He found the place blessed with good clay and cheap wood as well as the communal support of people who share the rewards and challenges of the same business. “There is a whole great community of North Carolina potters,” he says. “That’s what makes it happen for us—that and the people who are willing to support our efforts.”
One of those supporters is Marilyn Arthur, a Pinehurst collector, who observes that Stuempfle seems to be just as admired by other potters as he is by people who collect pottery.
“I’ve known David since he was very young,” Arthur says. “He’s very unassuming and one of the nicest people I’ve ever known. I’ve watched him grow and seen the way he is respected and very much admired.”
According to Arthur, Stuempfle is one of five living North Carolina potters whose work was featured in “The Potter’s Eye,” a North Carolina Museum of Art exhibition curated by Mark Hewitt, an internationally known potter who lives and works in Pittsboro. Stuempfle’s work was notable among the group, Arthur says, because of the “beautiful simplicity” of its design, line, texture, shape and tone.
“Those are things that are just haunting,” she says. “He’s just one of those people that you can’t help but notice his things. They really stand out.”
Although inspired by other places, other potters and other cultures, Stuempfle’s work, including the Chairman’s Choice piece that will be auctioned during the Oct. 6 Pottery Plus Auction, has a style that is very much its own. Stuempfle rarely uses glazes, preferring natural surfaces and the vapor glaze of the kiln to finish his pots.
A streak of ash-blonde on the Chairman’s Choice pot comes from a piece of brown glass that Stuempfle put in the kiln before the pot was fired. The glass landed on the two-handled jar and melted to create the notable streak.
“I just put the pots in the kiln with no glaze on them so the ashes fall on the surface of the pots and melt,” he says. “It’s a natural wood-ash glaze. The pots on the floor get buried in wood embers. It’s a direct result of the firing of the kiln, so I’m not totally in control of what comes out.”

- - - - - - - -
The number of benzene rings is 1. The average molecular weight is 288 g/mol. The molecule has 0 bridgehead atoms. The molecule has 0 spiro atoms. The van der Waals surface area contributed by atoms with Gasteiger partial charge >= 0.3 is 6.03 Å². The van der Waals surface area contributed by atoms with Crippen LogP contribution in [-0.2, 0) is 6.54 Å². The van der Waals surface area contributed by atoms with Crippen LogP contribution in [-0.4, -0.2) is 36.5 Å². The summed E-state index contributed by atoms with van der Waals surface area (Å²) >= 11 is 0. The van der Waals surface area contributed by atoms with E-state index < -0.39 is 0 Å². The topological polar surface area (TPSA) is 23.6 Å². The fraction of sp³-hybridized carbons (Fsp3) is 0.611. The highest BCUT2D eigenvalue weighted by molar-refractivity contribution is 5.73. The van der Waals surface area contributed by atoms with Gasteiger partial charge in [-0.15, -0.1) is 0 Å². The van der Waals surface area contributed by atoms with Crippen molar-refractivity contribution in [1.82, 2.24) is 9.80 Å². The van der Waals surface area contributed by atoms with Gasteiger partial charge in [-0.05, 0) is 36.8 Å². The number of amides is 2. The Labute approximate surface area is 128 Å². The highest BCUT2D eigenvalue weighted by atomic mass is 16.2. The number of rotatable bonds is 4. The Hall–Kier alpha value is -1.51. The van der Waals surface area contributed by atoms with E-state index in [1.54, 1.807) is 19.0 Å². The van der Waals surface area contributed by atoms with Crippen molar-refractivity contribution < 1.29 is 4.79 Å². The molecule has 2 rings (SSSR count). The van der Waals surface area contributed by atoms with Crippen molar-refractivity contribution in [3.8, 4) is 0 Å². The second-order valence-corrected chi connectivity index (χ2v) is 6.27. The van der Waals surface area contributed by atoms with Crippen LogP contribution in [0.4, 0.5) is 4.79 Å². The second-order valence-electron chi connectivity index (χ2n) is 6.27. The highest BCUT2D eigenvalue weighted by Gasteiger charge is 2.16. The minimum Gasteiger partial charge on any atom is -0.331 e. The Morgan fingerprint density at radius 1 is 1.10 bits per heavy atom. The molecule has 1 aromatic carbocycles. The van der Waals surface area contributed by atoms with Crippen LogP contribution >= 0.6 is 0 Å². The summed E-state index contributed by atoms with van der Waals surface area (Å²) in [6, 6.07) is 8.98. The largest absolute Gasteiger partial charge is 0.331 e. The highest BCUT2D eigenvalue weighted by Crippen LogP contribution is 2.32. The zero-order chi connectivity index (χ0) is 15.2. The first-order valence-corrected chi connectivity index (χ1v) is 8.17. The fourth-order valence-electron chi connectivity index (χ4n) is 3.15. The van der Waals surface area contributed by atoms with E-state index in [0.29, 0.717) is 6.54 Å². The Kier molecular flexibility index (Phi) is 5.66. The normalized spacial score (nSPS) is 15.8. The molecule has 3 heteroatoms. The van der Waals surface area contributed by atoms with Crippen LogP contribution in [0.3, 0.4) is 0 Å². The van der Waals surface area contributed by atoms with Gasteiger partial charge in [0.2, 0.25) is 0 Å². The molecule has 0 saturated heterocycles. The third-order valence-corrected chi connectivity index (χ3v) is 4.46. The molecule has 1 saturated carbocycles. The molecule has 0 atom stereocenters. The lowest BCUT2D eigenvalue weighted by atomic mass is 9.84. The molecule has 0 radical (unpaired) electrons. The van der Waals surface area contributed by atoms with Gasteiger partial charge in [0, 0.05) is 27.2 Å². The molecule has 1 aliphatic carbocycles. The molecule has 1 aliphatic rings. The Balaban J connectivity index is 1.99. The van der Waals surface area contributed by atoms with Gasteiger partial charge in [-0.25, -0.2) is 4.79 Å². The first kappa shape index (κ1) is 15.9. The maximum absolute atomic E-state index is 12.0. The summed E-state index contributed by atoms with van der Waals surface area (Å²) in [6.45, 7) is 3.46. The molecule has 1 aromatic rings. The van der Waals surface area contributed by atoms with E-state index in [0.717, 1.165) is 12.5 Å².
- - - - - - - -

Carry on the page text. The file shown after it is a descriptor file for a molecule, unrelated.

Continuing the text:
Arthur, who has a dozen or more of Stuempfle’s pots in her home, likes the effect. “It all comes from the firing,” she says. “All the colors and different tones that are in his pots are from the kiln. Mark Hewitt thinks he’s one of the best potters in the state. He’s a potter’s potter, an artist that others learn from and admire.”
The 12th annual Pottery Plus Auction
Scheduled for Saturday, Oct. 6, at the Country Club of North Carolina, the 12th annual Pottery Plus Auction will once again raise money for the FirstHealth Hospice Foundation, which supports the work of FirstHealth Hospice & Palliative Care.
The evening includes good food, good beverages and even better fellowship, and is highlighted by the silent and live auction of various items.
When the fundraiser first got started, and for several years afterward, the only items offered for sale were pieces of pottery provided by potters from throughout Sandhills Pottery Country. That changed a few years ago when the community leaders who help plan the event decided to branch out into other areas.
At that time, the Pottery Auction became the Pottery Plus Auction and jewelry, exotic vacation getaways, special parties and various other items were added to the evening’s offerings. Pottery remains the mainstay of Pottery Plus Auction, however, and this year will be no exception.
A high point of the evening will be the sale of the Chairman’s Choice, a specific piece of pottery chosen by the planning committee to promote the auction and highlight the work of area potters. The 2007 Chairman’s Choice potter is David Stuempfle of the Westmoore community.
Tickets for this year’s Pottery Plus Auction, which will be held from 5:30 to 8:30 p.m. Saturday, Oct. 6, at the Country Club of North Carolina in Pinehurst, are $50 each. For more information, call (800) 213-3284 or click here.